does the grass get tired?

Discussion in 'Lawn Mowing' started by 1MajorTom, Jul 16, 2006.

  1. 1MajorTom

    1MajorTom Senior Moderator
    Posts: 6,074

    Stupid question right? Well hear me out. Been in biz 8 years, and it always goes like this.
    If we have a great spring and wet summer, we'll be rolling along having a booming year. But come fall, we always end up just having a "so so" ending when it comes to the mowing. It's almost like the grass is tired and has grown it's cycle, and the grass slows down in the growing.
    However, if we have a good spring, but yet a dry summer, almost drought-like, come fall that grass is READY to grow again once the cooler temps hit, and we'll finish the mowing season with a bang.
    So my question is this, does anyone else notice this when having a booming spring and summer, the grass almost seems tired of growing come fall?
     
  2. Shady Brook

    Shady Brook LawnSite Bronze Member
    from Indiana
    Posts: 1,517

    I believe there is some truth in what you are experiencing. My understanding of grass (generally) is that it stores most of it's nutrients in the fall. At this time of year the roots are expanding and food is stored for the next year. I believe with good rains and good "prolonged" growth it pretty much uses up it's energy stores. I think fertilization helps, and certainly all programs are not created equal, but at some point the grass is just not going to continue to perform even with favorable conditions.

    We had a great spring and good summer until recently, and the grass has really slowed considerably. Even with rain and the most recent fertilizer application the grass has really slowed down. The temps are now climing which will not help matters, but it slowed before the heat would have really stunted it.

    So although I don't know if there are any research papers to back up your hypothosis, I believe it is reasonable and likely scientific.
     
  3. grass_cuttin_fool

    grass_cuttin_fool LawnSite Gold Member
    Posts: 3,504

    I have noticed it also Jodi, it seems you are gonna have 2 good seasons, seems it hard to have a great summer , spring , and fall.

    wayne
     
  4. jpp

    jpp LawnSite Silver Member
    Posts: 2,128

    I have noticed it too. We us going into a week of high 90's here, I am wondering what will happen with the rest of July-August. We had alot of rain last week so that should help, but with high humudity and high temps that water is going to be sucked up from the soil that is for sure.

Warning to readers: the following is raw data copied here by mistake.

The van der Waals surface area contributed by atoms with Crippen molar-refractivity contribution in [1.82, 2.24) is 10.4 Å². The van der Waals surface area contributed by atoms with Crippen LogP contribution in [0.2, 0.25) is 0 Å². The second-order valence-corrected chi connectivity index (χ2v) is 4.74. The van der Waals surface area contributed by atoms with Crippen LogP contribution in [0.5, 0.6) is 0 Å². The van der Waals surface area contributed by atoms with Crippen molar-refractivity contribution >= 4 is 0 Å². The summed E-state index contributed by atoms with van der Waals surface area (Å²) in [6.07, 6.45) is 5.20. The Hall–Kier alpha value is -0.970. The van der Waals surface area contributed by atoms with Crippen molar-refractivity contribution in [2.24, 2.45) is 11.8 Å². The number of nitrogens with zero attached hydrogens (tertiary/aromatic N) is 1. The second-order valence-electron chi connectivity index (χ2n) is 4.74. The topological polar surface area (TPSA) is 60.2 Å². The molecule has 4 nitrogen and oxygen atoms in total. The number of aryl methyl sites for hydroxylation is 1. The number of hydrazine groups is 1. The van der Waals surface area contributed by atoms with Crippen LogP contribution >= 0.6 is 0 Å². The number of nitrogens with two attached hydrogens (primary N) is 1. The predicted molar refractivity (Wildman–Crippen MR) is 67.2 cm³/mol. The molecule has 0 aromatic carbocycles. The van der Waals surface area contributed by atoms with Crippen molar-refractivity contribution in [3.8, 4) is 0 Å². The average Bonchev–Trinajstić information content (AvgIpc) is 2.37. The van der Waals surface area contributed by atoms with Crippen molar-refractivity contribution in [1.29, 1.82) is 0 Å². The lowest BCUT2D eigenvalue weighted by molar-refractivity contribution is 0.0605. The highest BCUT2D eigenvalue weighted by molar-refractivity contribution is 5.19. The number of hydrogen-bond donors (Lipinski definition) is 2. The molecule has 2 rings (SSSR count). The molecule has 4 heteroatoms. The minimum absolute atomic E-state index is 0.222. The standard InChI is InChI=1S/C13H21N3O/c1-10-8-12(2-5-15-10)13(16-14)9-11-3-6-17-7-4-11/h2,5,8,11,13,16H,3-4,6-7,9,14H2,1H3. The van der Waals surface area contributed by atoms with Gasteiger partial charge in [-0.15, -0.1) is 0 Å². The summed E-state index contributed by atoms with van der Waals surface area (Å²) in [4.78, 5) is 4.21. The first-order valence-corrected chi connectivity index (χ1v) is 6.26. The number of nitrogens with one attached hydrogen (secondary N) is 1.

5. sheshovel

    sheshovel LawnSite Fanatic
    Posts: 5,112

    Yep grass does get tired in mid summer.
     
  6. lawncare18

    lawncare18 LawnSite Senior Member
    Posts: 742

    I would think the humidity would keep more moisture in the ground ... vs strate heat with no humidity.
     
  7. jpp

    jpp LawnSite Silver Member
    Posts: 2,128


    I guess my point should have been, with the sun beating on it is going to dry things out.Or baking it.
     
  8. lawncare18

    lawncare18 LawnSite Senior Member
    Posts: 742

    yea jpp... Idk so far for us its been a good season... almost to august .. if we can get through august then we will be golden.. I hate talking about this with all the poeple down in texas that have straw its so dry... sorta sad to hear of locos haivng to go under due to mother nature and no rain...
     
  9. horticulturedawg

    horticulturedawg LawnSite Member
    Posts: 59

    It has to do with photo period, temperature (night time too) water, and fertilization. When the conditions are most favorable for the turf to grow like in the spring time, the grass goes nuts.... When some of these factors change, The turf slows down.

    It also depends on turf type. Zoysia and bermuda are loving this hot humid weather we are having in Atlanta right now. Fescue, not so much. In the fall, when the photo period shortens, Fescue will recover and bermuda and zoysia slow down. Soon thereafter they will go dormant.
     
  10. Precision

    Precision LawnSite Silver Member
    Posts: 2,995

    I find that it depends on the quality of the soil and the amendment program as well as the correct amount of water being applied.

    Down here, we have the water for 15 minutes every day morons and their yards do get sickly when the rainy season ends. No root structure, wonder why.

    but other than that, our properly maintained and properly fed lawns don't get much of a slow down. Sure the top end growth slows from 6 inches a week to more like 2 inches. but it is getting darker sooner and the summer downpours are slacking off, so that is to be expected. But the growth is still there and the grass usually stays dense and dark up until the 50 degree day time temps hit. Then growth slows to 1/2 inch per week and I can relax a bit.
     

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